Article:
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    Hello everyone,

    I'm doing this worksheet (in attachment) and I'm having trouble at coming up with the name of the last four chemicals - I know whether they're E or Z isomers, but I don't know how to do the rest of their names...

    Can anyone help me with a couple please?
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    (Original post by Electrogeek)
    Hello everyone,

    I'm doing this worksheet (in attachment) and I'm having trouble at coming up with the name of the last four chemicals - I know whether they're E or Z isomers, but I don't know how to do the rest of their names...

    Can anyone help me with a couple please?
    O.oer these are a bit mean.

    I'll go through 4 and see if you can do the rest.

    One way to name it is to name is based off the alkene. This is because alcohols have the prefix: hydroxy- whereas alkenes have no prefix.

    To get the lowest numbering, you'd want to start at the carbon with the alcohol group.
    Therefore this molecule is 1-hydroxy-2-methylpent-2-ene.

    But perhaps the more correct way (which you might not know) is:
    It's both an alcohol and an alkene, which comes under a new group called enols

    The reason why this is more correct is that the alcohol functional group (-OH) has a higher priority than an alkene functional group and so it should be the suffix of the name. So we use both suffixes.
    Spoiler:
    Show
    Alkenes are one of the lowest in priority.
    We still start numbering at the carbon with the alcohol group as it takes priority.
    To name this molecule would be 2-methyl-2-penten-1-ol

    Here's a video if you're unsure: https://www.youtube.com/watch?v=NrjxBCwxalQ

    5 is like 4 but you've got a chloro group.

    In number 6, the main functional group, if you didn't know, is an aldehyde and it also has a higher priority than the alkene functional group (I don't think it even has a prefix anyway). If alcohol/alkene hybrids are called enols, what could aldehyde/alkene hybrids be called?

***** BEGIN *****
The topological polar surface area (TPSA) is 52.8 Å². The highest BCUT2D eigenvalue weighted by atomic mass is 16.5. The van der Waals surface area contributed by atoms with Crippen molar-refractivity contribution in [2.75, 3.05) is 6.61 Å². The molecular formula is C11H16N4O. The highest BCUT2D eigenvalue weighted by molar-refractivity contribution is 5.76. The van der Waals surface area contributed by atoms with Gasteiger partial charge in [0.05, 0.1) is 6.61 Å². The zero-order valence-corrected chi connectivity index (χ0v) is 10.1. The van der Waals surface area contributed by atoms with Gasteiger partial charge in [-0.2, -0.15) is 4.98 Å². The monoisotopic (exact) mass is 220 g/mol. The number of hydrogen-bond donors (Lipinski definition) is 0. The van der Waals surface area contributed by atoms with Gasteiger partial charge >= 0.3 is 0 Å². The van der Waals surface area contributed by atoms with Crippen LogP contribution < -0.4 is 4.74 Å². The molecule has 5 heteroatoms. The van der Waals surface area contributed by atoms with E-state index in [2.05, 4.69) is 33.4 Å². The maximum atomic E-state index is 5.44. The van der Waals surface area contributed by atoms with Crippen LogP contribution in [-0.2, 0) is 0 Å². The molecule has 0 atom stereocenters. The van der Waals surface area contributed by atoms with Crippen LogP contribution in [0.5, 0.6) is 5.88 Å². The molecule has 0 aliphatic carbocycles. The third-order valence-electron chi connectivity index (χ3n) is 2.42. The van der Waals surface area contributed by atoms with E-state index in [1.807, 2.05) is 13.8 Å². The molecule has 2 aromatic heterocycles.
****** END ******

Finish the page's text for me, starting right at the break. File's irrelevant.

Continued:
Apply similar reasoning to number 7.

    If you get it, great! If not don't worry too much.


    I hope someone else responds so that I'm not wrong xD
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    Thank you so much! So.. For number 5, do halides go first in the name, making it 3-chloro-2-methyl-2-penten-1-ol?
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    (Original post by RMNDK)
    O.oer these are a bit mean.

    I'll go through 4 and see if you can do the rest.

    One way to name it is to name is based off the alkene. This is because alcohols have the prefix: hydroxy- whereas alkenes have no prefix.

    To get the lowest numbering, you'd want to start at the carbon with the alcohol group.
    Therefore this molecule is 1-hydroxy-2-methylpent-2-ene.

    But perhaps the more correct way (which you might not know) is:
    It's both an alcohol and an alkene, which comes under a new group called enols

    The reason why this is more correct is that the alcohol functional group (-OH) has a higher priority than an alkene functional group and so it should be the suffix of the name. So we use both suffixes.
    Spoiler:
    Show
    Alkenes are one of the lowest in priority.
    We still start numbering at the carbon with the alcohol group as it takes priority.
    To name this molecule would be 2-methyl-2-penten-1-ol

    Here's a video if you're unsure: https://www.youtube.com/watch?v=NrjxBCwxalQ

    5 is like 4 but you've got a chloro group.

    In number 6, the main functional group, if you didn't know, is an aldehyde and it also has a higher priority than the alkene functional group (I don't think it even has a prefix anyway). If alcohol/alkene hybrids are called enols, what could aldehyde/alkene hybrids be called?

    Apply similar reasoning to number 7.

    If you get it, great! If not don't worry too much.


    I hope someone else responds so that I'm not wrong xD
    Here's a priorities table to help:

    Name:  nomenclature-priority.png
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    (Original post by charco)
    Here's a priorities table to help:

    Name:  nomenclature-priority.png
Views: 55
Size:  32.7 KB
    Thanks for the table. For number 7 am I right in saying that there's an ester group connected to the chain (I have absolutly no idea for number 7)?

    Also, why is there a aldehyde group in number 6 - wouldn't they all be single bonds?
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    (Original post by Electrogeek)
    Thanks for the table. For number 7 am I right in saying that there's an ester group connected to the chain (I have absolutly no idea for number 7)?